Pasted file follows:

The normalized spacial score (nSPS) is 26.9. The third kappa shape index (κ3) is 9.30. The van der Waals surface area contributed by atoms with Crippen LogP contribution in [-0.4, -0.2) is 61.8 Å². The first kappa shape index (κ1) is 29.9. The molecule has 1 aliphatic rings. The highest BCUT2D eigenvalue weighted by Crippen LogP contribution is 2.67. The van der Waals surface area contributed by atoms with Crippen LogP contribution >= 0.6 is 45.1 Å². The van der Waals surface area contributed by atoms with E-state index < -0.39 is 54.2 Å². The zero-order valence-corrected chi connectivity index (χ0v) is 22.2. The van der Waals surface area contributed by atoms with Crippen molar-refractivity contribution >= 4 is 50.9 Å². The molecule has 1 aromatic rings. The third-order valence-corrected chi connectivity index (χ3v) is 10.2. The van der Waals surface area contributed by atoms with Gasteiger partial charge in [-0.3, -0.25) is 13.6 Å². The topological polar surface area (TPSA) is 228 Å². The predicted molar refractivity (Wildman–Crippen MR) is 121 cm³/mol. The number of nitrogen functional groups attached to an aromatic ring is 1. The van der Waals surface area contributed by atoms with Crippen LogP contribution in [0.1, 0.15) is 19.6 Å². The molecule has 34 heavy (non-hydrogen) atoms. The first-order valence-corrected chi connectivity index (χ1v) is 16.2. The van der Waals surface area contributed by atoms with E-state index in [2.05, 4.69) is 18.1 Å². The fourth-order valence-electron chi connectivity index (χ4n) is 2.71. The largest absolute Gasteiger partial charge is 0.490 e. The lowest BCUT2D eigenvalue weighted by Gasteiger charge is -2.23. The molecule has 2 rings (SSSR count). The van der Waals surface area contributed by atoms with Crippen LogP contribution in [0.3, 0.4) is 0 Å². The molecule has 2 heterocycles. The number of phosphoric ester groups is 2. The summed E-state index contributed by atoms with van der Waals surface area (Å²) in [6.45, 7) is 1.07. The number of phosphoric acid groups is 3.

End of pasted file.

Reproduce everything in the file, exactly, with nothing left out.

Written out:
The normalized spacial score (nSPS) is 26.9. The third kappa shape index (κ3) is 9.30. The van der Waals surface area contributed by atoms with Crippen LogP contribution in [-0.4, -0.2) is 61.8 Å². The first kappa shape index (κ1) is 29.9. The molecule has 1 aliphatic rings. The highest BCUT2D eigenvalue weighted by Crippen LogP contribution is 2.67. The van der Waals surface area contributed by atoms with Crippen LogP contribution >= 0.6 is 45.1 Å². The van der Waals surface area contributed by atoms with E-state index < -0.39 is 54.2 Å². The zero-order valence-corrected chi connectivity index (χ0v) is 22.2. The van der Waals surface area contributed by atoms with Crippen molar-refractivity contribution >= 4 is 50.9 Å². The molecule has 1 aromatic rings. The third-order valence-corrected chi connectivity index (χ3v) is 10.2. The van der Waals surface area contributed by atoms with Gasteiger partial charge in [-0.3, -0.25) is 13.6 Å². The topological polar surface area (TPSA) is 228 Å². The predicted molar refractivity (Wildman–Crippen MR) is 121 cm³/mol. The number of nitrogen functional groups attached to an aromatic ring is 1. The van der Waals surface area contributed by atoms with Crippen LogP contribution in [0.1, 0.15) is 19.6 Å². The molecule has 34 heavy (non-hydrogen) atoms. The first-order valence-corrected chi connectivity index (χ1v) is 16.2. The van der Waals surface area contributed by atoms with E-state index in [2.05, 4.69) is 18.1 Å². The fourth-order valence-electron chi connectivity index (χ4n) is 2.71. The largest absolute Gasteiger partial charge is 0.490 e. The lowest BCUT2D eigenvalue weighted by Gasteiger charge is -2.23. The molecule has 2 rings (SSSR count). The van der Waals surface area contributed by atoms with Crippen LogP contribution in [0.3, 0.4) is 0 Å². The molecule has 2 heterocycles. The number of phosphoric ester groups is 2. The summed E-state index contributed by atoms with van der Waals surface area (Å²) in [6.45, 7) is 1.07. The number of phosphoric acid groups is 3.